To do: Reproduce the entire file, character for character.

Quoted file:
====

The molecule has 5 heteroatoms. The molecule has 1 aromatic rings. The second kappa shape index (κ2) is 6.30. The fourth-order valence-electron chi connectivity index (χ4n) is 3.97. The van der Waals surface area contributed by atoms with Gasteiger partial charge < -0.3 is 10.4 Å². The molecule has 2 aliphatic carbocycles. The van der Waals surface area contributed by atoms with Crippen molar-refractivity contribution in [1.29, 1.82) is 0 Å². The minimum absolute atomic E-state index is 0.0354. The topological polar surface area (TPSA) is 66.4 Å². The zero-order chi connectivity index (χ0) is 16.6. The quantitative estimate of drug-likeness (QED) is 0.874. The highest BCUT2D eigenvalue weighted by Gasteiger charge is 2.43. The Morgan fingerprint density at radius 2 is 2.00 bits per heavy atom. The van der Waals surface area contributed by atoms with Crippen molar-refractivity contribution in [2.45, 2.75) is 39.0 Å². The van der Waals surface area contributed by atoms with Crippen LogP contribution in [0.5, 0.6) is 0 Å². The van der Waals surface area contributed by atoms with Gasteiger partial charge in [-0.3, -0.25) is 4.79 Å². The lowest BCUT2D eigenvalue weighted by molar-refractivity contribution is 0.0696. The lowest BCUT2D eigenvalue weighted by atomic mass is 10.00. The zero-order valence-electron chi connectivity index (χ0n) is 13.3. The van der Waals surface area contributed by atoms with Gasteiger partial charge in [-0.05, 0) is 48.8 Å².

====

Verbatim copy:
The molecule has 5 heteroatoms. The molecule has 1 aromatic rings. The second kappa shape index (κ2) is 6.30. The fourth-order valence-electron chi connectivity index (χ4n) is 3.97. The van der Waals surface area contributed by atoms with Gasteiger partial charge < -0.3 is 10.4 Å². The molecule has 2 aliphatic carbocycles. The van der Waals surface area contributed by atoms with Crippen molar-refractivity contribution in [1.29, 1.82) is 0 Å². The minimum absolute atomic E-state index is 0.0354. The topological polar surface area (TPSA) is 66.4 Å². The zero-order chi connectivity index (χ0) is 16.6. The quantitative estimate of drug-likeness (QED) is 0.874. The highest BCUT2D eigenvalue weighted by Gasteiger charge is 2.43. The Morgan fingerprint density at radius 2 is 2.00 bits per heavy atom. The van der Waals surface area contributed by atoms with Crippen molar-refractivity contribution in [2.45, 2.75) is 39.0 Å². The van der Waals surface area contributed by atoms with Crippen LogP contribution in [0.5, 0.6) is 0 Å². The van der Waals surface area contributed by atoms with Gasteiger partial charge in [-0.3, -0.25) is 4.79 Å². The lowest BCUT2D eigenvalue weighted by molar-refractivity contribution is 0.0696. The lowest BCUT2D eigenvalue weighted by atomic mass is 10.00. The zero-order valence-electron chi connectivity index (χ0n) is 13.3. The van der Waals surface area contributed by atoms with Gasteiger partial charge in [-0.05, 0) is 48.8 Å².